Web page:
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Could quantum dots reduce the cost of indoor farming?

Quantum dots are synthetic crystals that are only a few nanometers across, comparable in size to the width of a DNA strand. When light shines through them, they turn unusable ultraviolet light into wavelengths of light that are useful to plants.

Image Credit: Plants under colored light by Sciworthy

Since The Space Age began in the 1960’s, leading scientists have believed that plants will someday be crucial for human space travel. Astronauts will need to be part-time farmers when they establish settlements on other planets. There’s just one problem: when we get to Mars, there will not be enough sunlight to grow crops.

Plants need light to grow, and when sunlight isn’t enough (like on Mars or on many indoor farms and greenhouses across the world), farmers’ only option is to use electric light fixtures, “grow lights”. Some indoor or greenhouse farmers use a mix of grow lights and sunlight, like in greenhouses that are outfitted with electric lights. This way, indoor farmers use cheap sunlight to grow plants, and only turn on the electric lights when absolutely necessary. But even this method has its downsides, including the costs of light fixtures and electricity. No matter what indoor and greenhouse farmers try, lighting costs remain expensive, making our food more expensive too.

Therefore, scientists and engineers across the world have been seeking ways to grow crops more efficiently with novel lighting technologies. One team of scientists from the University of Arizona has recently been testing quantum dots, to see if this microscopic technology could make it more efficient to grow food on Earth and on Mars.

Quantum dots are synthetic crystals that are only a few nanometers across, comparable in size to the width of a DNA strand. They are a relatively new technology, and their uses are still being explored. In the research team’s recently published paper, ‘Optimizing spectral quality with quantum dots to enhance crop yield in controlled environments’ they performed experiments to see whether quantum dots could improve light for farming.

In their paper, the scientists describe quantum dots as arranged in a sheet, embedded in a resin film. When light shines through this film, the light particles (photons) are slowed down, and the color of the light changes. There are many types of quantum dots which create a rainbow of different colors, but this research uses quantum dots that can change ultraviolet radiation into red or orange light.

Quantum Dots. Source: Prof. Michael S. Wong, CC BY-SA 3.0, via Wikimedia Commons

Why does this help plants? Plants can capture energy from many colors of light, but they cannot use energy from ultraviolet radiation. By turning ultraviolet radiation into red or orange light, these scientists are making “unusable” light into “usable” light for plants. This “light filtering” quantum dot technique could potentially improve yields in greenhouses–that is, if it actually works.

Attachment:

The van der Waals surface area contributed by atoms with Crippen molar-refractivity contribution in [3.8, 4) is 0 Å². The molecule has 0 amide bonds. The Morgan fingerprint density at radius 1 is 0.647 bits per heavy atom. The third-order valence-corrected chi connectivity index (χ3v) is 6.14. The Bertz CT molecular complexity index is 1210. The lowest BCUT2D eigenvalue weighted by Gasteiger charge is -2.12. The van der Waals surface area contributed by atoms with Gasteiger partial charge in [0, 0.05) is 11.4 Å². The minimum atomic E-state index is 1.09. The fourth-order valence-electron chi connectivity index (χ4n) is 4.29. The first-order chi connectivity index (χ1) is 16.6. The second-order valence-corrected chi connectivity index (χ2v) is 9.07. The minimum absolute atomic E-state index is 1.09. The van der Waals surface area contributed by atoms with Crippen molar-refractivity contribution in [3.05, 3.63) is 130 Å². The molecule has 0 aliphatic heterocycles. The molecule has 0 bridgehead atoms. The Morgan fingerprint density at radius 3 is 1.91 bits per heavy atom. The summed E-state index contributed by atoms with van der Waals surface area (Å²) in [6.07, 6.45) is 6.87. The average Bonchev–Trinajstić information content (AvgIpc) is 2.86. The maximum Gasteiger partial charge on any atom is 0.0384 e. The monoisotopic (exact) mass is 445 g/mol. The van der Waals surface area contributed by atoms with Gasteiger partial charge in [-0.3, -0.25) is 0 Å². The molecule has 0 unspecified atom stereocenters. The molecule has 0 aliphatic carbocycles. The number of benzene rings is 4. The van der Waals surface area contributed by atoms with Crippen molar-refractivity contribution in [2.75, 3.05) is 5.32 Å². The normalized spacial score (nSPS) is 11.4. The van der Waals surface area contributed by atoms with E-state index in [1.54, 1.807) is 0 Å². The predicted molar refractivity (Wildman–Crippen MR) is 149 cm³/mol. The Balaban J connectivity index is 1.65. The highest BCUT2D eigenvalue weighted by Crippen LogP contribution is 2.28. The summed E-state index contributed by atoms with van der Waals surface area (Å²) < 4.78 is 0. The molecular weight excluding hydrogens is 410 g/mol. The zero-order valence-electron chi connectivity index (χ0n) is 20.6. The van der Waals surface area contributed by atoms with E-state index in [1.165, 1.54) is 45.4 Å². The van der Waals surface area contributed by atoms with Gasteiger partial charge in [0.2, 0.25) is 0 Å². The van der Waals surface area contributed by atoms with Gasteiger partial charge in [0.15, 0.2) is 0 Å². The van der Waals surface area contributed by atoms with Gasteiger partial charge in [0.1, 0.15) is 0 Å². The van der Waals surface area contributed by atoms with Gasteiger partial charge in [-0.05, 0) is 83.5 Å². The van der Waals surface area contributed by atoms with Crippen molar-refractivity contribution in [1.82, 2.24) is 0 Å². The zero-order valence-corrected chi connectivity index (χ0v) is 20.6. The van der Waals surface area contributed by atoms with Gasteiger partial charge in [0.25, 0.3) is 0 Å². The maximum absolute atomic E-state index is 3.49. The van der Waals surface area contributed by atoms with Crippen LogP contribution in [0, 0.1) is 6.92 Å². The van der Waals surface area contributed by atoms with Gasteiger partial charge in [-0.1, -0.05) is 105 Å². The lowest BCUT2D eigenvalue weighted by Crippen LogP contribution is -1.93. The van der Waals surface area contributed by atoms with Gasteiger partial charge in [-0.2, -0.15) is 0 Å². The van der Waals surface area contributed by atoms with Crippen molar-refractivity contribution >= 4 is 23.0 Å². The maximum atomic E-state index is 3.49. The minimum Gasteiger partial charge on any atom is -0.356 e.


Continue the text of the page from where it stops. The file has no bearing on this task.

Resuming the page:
For this experiment, the researchers grew lettuce plants in a custom-built plant growth chamber, a box designed to maintain a very uniform growing environment. Plants were grown under three different treatments: ‘normal’ white light, ‘normal’ light with an orange quantum dot filter, and ‘normal’ light with a red quantum dot filter. By maintaining the same environmental conditions–same temperature, same humidity, same hydroponics, etc.–the researchers designed this experiment so that they could easily determine whether the quantum dots made any difference in yield.

Their results were an exciting ‘yes’, quantum dots did improve plant growth. Although the quantum dot filters made the light a little bit less intense, the lettuce under the quantum dots had higher yields (10% more fresh mass) and greater productivity than the plants under the “normal” light treatment. Additionally, the plants under quantum dot films were more efficient at converting light energy into edible material. This is wonderful news because it indicates that we could grow more food from the same amount of sunlight.

Furthermore, in space environments like on Mars there is more ultraviolet radiation than on Earth, and quantum dots could provide even greater yields on space farms. Mars doesn’t get as much sunlight as Earth does, so every extra bit of usable light energy helps.

More research and development must be done, but this data is promising. If quantum dots can be integrated into durable sheets that are easy and affordable to use in greenhouses, they could improve productivity in farms on Earth. Farms are supporting almost 8 billion people, and technological advancements, like quantum dots, are vital to support our growing population. And when future generations look to the sky, quantum dots may help us expand the reach of humanity.

Study Information

Original study: Optimizing spectral quality with quantum dots to enhance crop yield in controlled environments

Study was published on: 27 January 2021

Study author(s): Charles H. Parrish II, Damon Hebert, Aaron Jackson, Karthik Ramasamy, Hunter McDaniel, Gene A. Giacomelli, Matthew R. Bergren

The study was done at: University of Arizona (USA)

The study was funded by: National Aeronautics and Space Administration (NASA), University of Arizona (USA), UbiQD Inc. (USA)

Raw data availability: Not available

Featured image credit: Plants under colored light by Sciworthy

This summary was edited by: Gina Misra